Anyone in home construction? or...

MC Paul Barman

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any kind of construction at all?

I've been in banking for the past 10 years (graduated from college in 2000) and I'm fucking sick of the environment. I just don't want to work in the open floor concept anymore with 255 other idiots on the same floor in a sea of cubicles.


Is it easy to get into?

Thanks gents and lambs.
 
You want to do actual construction work or on the business side of the industry?

Also, a lot of companies (non construction of course) hire for work at home. So that would get you out of the office environment.
 
Also, you watch office space recently?
 
Also, you watch office space recently?

Funny you ask that.

I was thinking about that recently.

That movie came out right around the time I graduated from college (or slightly before).
At the time I didn't get it. I was of the thought, "why the hell would anyone want to do manual labor when they could just sit at a desk all day long and waste time on a computer?"

Now I get it.
 
You want to do actual construction work or on the business side of the industry?

Also, a lot of companies (non construction of course) hire for work at home. So that would get you out of the office environment.

Actual construction work.

What's this "work at home" business?
 
I had the whole I should do manual labor phase.

I strongly suggest the work from home option if you can find an appropriate job in your field. No commute, eating at home and sleeping later made a huge difference for me as well as the lack of annoying people around me.
 
Well construction is going to be something you get sick of too. My dad is an electrician and has worked in the construction business for 30 years, and he hates it. It also wears on your body, and it's the kind of job that can be slow at times... leaving it hard to find work.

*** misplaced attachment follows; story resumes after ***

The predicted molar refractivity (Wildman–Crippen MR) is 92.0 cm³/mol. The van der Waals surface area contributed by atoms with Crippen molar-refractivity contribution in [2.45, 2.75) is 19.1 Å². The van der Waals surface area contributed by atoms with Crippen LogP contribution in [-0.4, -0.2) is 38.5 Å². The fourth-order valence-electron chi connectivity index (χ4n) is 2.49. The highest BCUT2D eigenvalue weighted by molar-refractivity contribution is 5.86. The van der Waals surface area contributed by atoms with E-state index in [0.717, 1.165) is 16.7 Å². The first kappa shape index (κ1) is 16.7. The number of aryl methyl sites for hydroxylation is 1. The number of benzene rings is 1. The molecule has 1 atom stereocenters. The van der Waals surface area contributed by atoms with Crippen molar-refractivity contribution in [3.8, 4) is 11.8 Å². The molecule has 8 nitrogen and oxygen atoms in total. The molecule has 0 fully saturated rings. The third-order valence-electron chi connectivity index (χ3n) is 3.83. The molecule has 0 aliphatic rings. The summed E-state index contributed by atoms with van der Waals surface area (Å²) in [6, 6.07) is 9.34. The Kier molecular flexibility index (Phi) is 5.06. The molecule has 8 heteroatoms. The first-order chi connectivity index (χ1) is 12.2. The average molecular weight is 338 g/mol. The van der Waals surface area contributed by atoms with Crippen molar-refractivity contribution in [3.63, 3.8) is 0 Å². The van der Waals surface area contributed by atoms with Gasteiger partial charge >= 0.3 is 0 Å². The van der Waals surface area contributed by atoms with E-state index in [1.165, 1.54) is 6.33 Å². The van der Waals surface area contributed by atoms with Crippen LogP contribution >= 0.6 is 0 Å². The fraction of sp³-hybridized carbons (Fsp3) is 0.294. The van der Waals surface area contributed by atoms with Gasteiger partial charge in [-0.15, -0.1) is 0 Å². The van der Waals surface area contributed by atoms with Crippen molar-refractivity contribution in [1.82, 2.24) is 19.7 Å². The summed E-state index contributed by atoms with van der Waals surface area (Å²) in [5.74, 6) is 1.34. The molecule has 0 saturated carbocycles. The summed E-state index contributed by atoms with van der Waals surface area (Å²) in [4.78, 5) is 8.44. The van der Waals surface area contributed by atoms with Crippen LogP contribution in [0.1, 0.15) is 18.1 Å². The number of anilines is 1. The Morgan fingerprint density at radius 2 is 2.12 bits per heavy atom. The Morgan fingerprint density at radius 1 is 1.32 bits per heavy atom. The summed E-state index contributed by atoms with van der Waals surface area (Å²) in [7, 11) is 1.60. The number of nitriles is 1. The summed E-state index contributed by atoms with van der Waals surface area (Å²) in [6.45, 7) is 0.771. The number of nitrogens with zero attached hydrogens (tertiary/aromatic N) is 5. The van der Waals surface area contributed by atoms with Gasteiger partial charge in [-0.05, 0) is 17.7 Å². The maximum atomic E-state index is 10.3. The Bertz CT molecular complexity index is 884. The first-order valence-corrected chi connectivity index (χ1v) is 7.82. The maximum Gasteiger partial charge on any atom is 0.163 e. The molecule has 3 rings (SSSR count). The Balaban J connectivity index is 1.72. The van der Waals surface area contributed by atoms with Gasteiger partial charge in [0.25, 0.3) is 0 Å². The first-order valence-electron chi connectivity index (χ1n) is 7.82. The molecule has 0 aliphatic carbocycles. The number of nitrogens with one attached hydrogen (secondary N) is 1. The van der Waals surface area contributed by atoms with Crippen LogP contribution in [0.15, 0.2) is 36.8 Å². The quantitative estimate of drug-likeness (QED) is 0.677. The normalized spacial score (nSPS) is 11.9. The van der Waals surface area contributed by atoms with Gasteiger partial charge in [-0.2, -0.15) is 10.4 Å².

It's very easy to get into though.
 
As far as getting sick of something, while construction is a rewarding way to make a living everything gets old unless you figure out a way to keep it challenging and fresh. The benefits for me of having been in the field for 30 years is the active lifestyle associated with the field. If you are doing it correctly you are up and out every morning early, summer winter spring and fall, rain or shine you are on the move and active. Very seldom do you sit on your ass for more than 15 minutes. When you are done, most days you have something tangible to look at. Like anything else in life if you want to be good at something your starting point is the bottom, good luck.
 
First this first. You gotta figure out which trade you're more interested in. Whether its being an electrician, a carpenter, painter, laborer, pipefitter, etc etc. then from there do you wanna work residential, commercial, or industrial. Also you gonna join a union? Lots of questions to ask yourself before you just jump into the "field of construction"
 
Jesus was a carpenter, right?
 
You want to become a construction worker?

Grab a wheelbarrow, fill it full of bricks. Walk around the yard.
Repeat for 9 hours.
 
Did excavating for years. My dad owns his own company and I worked summers for him while I was going to school. It's big time hard on your body man. Whether you're bent over all day running a shovel/rake, or getting beat to death in a machine with no suspension, it's not something you're going to be able to do forever. Dusk till dawn til the job is done, breathing dust or working in mud. Not to mention working on live septic systems, I could go on for days with stories about this aspect alone.

Keep your job.
 
Do you want to be just a general contractor? Do you already know how to do construction, or are you looking to start out on the bottom and learn everything first before striking out on your own?